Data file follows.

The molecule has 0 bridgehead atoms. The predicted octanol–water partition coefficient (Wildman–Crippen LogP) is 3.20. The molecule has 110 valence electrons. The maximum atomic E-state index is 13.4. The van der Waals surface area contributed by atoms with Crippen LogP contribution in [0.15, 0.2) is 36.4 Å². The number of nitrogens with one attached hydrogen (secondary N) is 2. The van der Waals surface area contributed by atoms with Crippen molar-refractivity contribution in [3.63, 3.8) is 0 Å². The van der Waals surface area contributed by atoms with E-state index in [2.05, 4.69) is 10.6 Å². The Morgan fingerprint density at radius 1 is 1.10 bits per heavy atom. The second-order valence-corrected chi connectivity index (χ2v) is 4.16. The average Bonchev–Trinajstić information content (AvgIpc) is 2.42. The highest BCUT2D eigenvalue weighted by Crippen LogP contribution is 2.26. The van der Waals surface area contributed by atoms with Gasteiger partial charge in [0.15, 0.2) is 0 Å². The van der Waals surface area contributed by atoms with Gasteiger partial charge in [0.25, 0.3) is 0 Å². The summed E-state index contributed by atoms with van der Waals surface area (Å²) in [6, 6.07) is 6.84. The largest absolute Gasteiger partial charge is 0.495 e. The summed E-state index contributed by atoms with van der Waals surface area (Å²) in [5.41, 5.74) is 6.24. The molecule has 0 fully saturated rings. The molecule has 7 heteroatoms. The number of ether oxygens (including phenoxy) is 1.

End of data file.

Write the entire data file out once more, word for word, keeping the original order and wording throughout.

The molecule has 0 bridgehead atoms. The predicted octanol–water partition coefficient (Wildman–Crippen LogP) is 3.20. The molecule has 110 valence electrons. The maximum atomic E-state index is 13.4. The van der Waals surface area contributed by atoms with Crippen LogP contribution in [0.15, 0.2) is 36.4 Å². The number of nitrogens with one attached hydrogen (secondary N) is 2. The van der Waals surface area contributed by atoms with Crippen molar-refractivity contribution in [3.63, 3.8) is 0 Å². The van der Waals surface area contributed by atoms with E-state index in [2.05, 4.69) is 10.6 Å². The Morgan fingerprint density at radius 1 is 1.10 bits per heavy atom. The second-order valence-corrected chi connectivity index (χ2v) is 4.16. The average Bonchev–Trinajstić information content (AvgIpc) is 2.42. The highest BCUT2D eigenvalue weighted by Crippen LogP contribution is 2.26. The van der Waals surface area contributed by atoms with Gasteiger partial charge in [0.15, 0.2) is 0 Å². The van der Waals surface area contributed by atoms with Gasteiger partial charge in [0.25, 0.3) is 0 Å². The summed E-state index contributed by atoms with van der Waals surface area (Å²) in [6, 6.07) is 6.84. The largest absolute Gasteiger partial charge is 0.495 e. The summed E-state index contributed by atoms with van der Waals surface area (Å²) in [5.41, 5.74) is 6.24. The molecule has 0 fully saturated rings. The molecule has 7 heteroatoms. The number of ether oxygens (including phenoxy) is 1.